If you need a quick cash injection into your business, you can borrow up to $50,000 or half of your account balance from your Solo 401(k) account. You can borrow to pay for college, pay a personal dent, buy a house or use it to buy a business. When you borrow from your 401(k) plan, you are not subjected to a credit check, and you can determine how you want to spend that money. A Solo 401(k) loan has a low-interest rate, and it is pegged on the prime rate. Therefore, borrowing from a Solo 401(k) provides better terms than taking a bank loan, which would require a good credit score and collateral for the loan.

Exemption from UDFI

When you use your IRA to buy real estate with borrowed funds, any income earned from the property is subject to Unrelated Debt Financed Income Tax. You will owe taxes on the net rental proceeds, or net profits obtained from selling the leverage real estate. With a Solo 401(k), you can avoid paying the UDFI tax on leveraged real estate. This exemption provides a tax advantage to business owners for using a Solo 401(k) plan to purchase real estate.

For example, if you buy a real estate property at $100,000 and you borrowed $50,000 of this money, it means you have 50% debt on the property. In an IRA environment, you will pay UDFI taxes on 50% of the net profits from the property. However, there is no UDFI tax on Solo 401(k) investments arising from debt on real estate. Any income earned from the real estate property will grow tax-deferred even though you borrowed $50,000 of the $100,000 used to purchase the property.

Retirement Savings Consolidation through Rollovers

If you have old 401(k)s left with former employers, you can rollover these funds to the Solo 401(k) plan. You can also rollover funds from other types of retirement accounts such as IRA or SEP accounts to consolidate your retirement savings into one account. This will help you access a higher loan, or get enough funds to invest in your preferred investment classes.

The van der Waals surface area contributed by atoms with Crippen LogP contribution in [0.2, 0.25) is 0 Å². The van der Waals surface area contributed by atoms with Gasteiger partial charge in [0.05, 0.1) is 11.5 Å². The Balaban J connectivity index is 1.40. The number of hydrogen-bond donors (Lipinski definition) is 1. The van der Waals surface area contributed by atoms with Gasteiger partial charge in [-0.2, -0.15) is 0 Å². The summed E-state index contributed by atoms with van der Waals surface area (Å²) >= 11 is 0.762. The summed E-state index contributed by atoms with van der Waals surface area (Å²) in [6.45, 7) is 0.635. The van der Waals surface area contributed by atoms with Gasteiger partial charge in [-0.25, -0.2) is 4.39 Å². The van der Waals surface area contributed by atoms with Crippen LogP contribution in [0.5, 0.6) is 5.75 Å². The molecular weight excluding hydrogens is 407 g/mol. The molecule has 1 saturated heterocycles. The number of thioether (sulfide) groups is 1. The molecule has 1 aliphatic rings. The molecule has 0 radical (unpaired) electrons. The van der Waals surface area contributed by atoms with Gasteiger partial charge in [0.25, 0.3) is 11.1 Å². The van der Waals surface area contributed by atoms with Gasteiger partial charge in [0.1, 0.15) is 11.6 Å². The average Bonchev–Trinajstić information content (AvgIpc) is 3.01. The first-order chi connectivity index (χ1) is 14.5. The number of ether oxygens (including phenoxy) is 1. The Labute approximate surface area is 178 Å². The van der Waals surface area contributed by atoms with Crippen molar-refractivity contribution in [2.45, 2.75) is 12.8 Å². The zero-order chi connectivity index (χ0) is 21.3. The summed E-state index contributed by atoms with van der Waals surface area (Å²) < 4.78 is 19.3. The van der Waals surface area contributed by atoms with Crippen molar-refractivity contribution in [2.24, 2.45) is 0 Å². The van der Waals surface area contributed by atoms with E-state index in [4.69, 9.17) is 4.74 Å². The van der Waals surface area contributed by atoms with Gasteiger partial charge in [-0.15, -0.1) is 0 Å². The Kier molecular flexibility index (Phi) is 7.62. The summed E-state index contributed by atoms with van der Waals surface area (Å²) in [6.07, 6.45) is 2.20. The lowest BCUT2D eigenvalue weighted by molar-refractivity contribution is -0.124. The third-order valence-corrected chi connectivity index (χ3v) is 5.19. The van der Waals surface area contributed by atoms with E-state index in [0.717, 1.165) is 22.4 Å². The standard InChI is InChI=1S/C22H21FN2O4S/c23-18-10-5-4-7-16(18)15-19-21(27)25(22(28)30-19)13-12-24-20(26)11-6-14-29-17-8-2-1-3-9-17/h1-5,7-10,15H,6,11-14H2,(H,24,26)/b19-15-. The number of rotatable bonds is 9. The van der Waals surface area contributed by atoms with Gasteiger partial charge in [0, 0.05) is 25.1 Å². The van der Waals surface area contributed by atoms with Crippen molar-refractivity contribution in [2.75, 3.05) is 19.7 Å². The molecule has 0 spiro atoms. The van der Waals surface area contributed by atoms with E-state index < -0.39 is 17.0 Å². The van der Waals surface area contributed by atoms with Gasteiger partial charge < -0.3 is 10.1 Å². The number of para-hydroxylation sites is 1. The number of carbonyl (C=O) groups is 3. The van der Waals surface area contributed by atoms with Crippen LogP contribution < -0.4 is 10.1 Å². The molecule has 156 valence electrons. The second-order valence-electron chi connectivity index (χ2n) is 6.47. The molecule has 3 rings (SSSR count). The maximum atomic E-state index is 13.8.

No third party custodian

When you open a Solo 401(k), you become your own trustee. You have the freedom to make investments and enter into transactions on your own. This eliminates the delay and costs involved when using a third-party custodian. You also get checkbook control, and you can sign and send checks to make investments when an investment opportunity is available.

Disadvantages of a Solo 401(k) Account

Some of the limitations of a Solo 401(k) account include:

No Employees

If you are interested in opening a Solo 401(k), your business cannot have employees other than you (the owner) and spouse(s). If your business has employees or you plan to hire employees in the future, a Solo 401(k) may not be an ideal option for you. Instead, you would be better off with another retirement savings account such as a SEP IRA.

Recurring Contributions

When you open a Solo 401(k) account, the IRS requires participants to make substantial and recurring contributions for the account to remain active. If you make contributions irregularly, or the amount contributed is not significant enough, the IRS may consider the account to be inactive.